To the Editor,
There is no doubt gun violence is a serious public-health problem impacting the health and well-being of men, women and children living in the United States. What we know less about is how to effectively prevent the increasing number of related deaths and injuries. Fortunately, the recent National Institutes of Health funding announcements for research on the health determinants and consequences of violence — and particularly firearm violence — is a critical catalyst for the development of urgently needed interventions and policy changes.
Gun violence in Allegheny County continues to persist. More than 100 homicides take place each year, the majority of which are the result of guns, and approximately five times as many assaults occur that do not result in death. In 2012, Pittsburgh saw approximately 14 homicides for every 100,000 residents. While other cities may experience higher homicide rates, violence in Pittsburgh continues to disproportionately affect African-American men in certain communities of the city.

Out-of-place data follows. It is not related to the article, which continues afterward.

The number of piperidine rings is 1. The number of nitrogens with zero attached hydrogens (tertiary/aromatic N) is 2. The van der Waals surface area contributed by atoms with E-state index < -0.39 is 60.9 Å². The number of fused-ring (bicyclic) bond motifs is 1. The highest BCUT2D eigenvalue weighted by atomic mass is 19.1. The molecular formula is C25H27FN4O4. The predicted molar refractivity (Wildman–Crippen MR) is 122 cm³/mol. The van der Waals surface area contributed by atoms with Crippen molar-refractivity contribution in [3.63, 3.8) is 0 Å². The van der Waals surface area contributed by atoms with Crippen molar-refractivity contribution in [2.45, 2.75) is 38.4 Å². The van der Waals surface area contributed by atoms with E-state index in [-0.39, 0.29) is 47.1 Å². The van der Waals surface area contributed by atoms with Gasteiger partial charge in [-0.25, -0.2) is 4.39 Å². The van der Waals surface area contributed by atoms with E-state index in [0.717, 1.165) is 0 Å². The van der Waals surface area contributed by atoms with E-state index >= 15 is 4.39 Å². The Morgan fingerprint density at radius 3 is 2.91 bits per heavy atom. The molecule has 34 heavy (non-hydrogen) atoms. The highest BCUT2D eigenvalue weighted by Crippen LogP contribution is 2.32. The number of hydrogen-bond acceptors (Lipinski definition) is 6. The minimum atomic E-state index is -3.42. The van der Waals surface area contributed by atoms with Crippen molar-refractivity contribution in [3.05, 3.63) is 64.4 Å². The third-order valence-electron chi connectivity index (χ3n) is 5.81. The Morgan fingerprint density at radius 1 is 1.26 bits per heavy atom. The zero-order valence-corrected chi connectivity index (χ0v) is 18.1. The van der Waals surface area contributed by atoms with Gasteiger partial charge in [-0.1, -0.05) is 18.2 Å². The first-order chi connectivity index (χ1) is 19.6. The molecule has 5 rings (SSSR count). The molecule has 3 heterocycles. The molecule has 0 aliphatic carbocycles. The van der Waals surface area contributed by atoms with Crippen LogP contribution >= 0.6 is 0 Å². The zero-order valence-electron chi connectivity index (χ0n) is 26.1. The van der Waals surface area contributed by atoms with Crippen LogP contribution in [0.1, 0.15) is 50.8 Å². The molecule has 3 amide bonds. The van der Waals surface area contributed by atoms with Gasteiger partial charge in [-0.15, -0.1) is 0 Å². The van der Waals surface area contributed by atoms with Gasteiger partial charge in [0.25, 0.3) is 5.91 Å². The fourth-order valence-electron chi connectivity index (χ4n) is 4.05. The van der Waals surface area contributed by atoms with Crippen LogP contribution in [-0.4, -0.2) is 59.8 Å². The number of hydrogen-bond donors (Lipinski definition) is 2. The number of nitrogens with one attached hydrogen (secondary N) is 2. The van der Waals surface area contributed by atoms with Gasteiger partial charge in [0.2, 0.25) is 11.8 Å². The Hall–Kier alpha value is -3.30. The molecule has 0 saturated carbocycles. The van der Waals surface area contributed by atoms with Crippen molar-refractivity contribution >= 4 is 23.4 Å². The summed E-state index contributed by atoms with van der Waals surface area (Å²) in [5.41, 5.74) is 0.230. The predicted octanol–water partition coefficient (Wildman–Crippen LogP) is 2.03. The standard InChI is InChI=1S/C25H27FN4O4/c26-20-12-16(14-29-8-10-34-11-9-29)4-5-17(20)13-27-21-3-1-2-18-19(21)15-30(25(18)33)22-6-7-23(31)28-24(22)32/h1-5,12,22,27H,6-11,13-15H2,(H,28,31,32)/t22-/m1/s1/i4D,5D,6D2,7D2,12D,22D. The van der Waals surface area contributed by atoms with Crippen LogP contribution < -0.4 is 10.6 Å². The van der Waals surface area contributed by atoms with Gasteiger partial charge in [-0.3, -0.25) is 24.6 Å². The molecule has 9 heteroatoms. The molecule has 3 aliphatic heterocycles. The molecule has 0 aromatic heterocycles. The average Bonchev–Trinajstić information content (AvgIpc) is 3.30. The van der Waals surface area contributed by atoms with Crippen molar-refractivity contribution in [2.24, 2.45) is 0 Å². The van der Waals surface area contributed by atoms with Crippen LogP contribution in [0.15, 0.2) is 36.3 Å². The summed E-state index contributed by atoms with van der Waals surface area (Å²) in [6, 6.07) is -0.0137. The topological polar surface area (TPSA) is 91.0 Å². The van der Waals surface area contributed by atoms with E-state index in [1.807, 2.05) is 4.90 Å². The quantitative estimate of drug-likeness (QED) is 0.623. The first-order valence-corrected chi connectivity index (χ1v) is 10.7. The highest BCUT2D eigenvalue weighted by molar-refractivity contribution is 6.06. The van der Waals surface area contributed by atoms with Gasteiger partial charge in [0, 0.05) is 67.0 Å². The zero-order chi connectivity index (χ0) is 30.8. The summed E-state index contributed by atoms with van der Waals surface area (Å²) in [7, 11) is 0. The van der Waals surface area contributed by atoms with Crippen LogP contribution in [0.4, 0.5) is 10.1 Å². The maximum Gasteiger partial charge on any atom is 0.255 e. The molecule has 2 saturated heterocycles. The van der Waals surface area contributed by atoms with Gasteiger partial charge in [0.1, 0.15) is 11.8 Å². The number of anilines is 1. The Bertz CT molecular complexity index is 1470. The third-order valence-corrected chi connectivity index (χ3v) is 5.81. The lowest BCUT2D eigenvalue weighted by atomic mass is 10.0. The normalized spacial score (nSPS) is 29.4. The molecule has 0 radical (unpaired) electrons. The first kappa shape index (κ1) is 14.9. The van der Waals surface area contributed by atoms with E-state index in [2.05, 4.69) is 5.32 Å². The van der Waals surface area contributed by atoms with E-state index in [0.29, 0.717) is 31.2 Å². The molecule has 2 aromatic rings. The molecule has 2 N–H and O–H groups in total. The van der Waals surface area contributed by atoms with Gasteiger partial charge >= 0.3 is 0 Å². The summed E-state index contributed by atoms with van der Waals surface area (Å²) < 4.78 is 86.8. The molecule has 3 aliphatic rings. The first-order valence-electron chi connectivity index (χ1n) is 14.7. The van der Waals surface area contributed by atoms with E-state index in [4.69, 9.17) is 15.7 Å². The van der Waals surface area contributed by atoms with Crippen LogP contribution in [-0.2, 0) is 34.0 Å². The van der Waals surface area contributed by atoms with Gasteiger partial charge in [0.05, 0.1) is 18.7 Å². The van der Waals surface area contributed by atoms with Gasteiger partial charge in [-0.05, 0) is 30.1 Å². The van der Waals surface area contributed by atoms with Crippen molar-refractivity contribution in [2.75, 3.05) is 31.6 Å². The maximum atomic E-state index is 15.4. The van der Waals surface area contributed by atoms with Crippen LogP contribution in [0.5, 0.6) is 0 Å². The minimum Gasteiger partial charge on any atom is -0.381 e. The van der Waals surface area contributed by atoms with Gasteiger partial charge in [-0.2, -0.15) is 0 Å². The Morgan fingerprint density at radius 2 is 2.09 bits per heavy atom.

The Community Violence Prevention Project at the Graduate School of Public Health’s Center for Health Equity is working to create a comprehensive and enhanced understanding of the reasons for homicides in Pittsburgh. Existing research has clearly shown that gun violence is an extremely complex topic, one that is subject to a variety of influencing factors. This points to the urgent need for efforts to address violence and homicide prevention at multiple levels within Pittsburgh communities. Through partnership and collaboration with local organizations including adult and juvenile court, county jail, city and county social service providers, trauma physicians, anti-gun violence advocates and community members, the Violence Prevention Program is tackling the tough question of what needs to be done to reduce the number of homicides and gun-related injuries in our communities.
Teagen L. O’Malley, MPH
Graduate School of Public Health
Project coordinator, Community Violence Prevention Project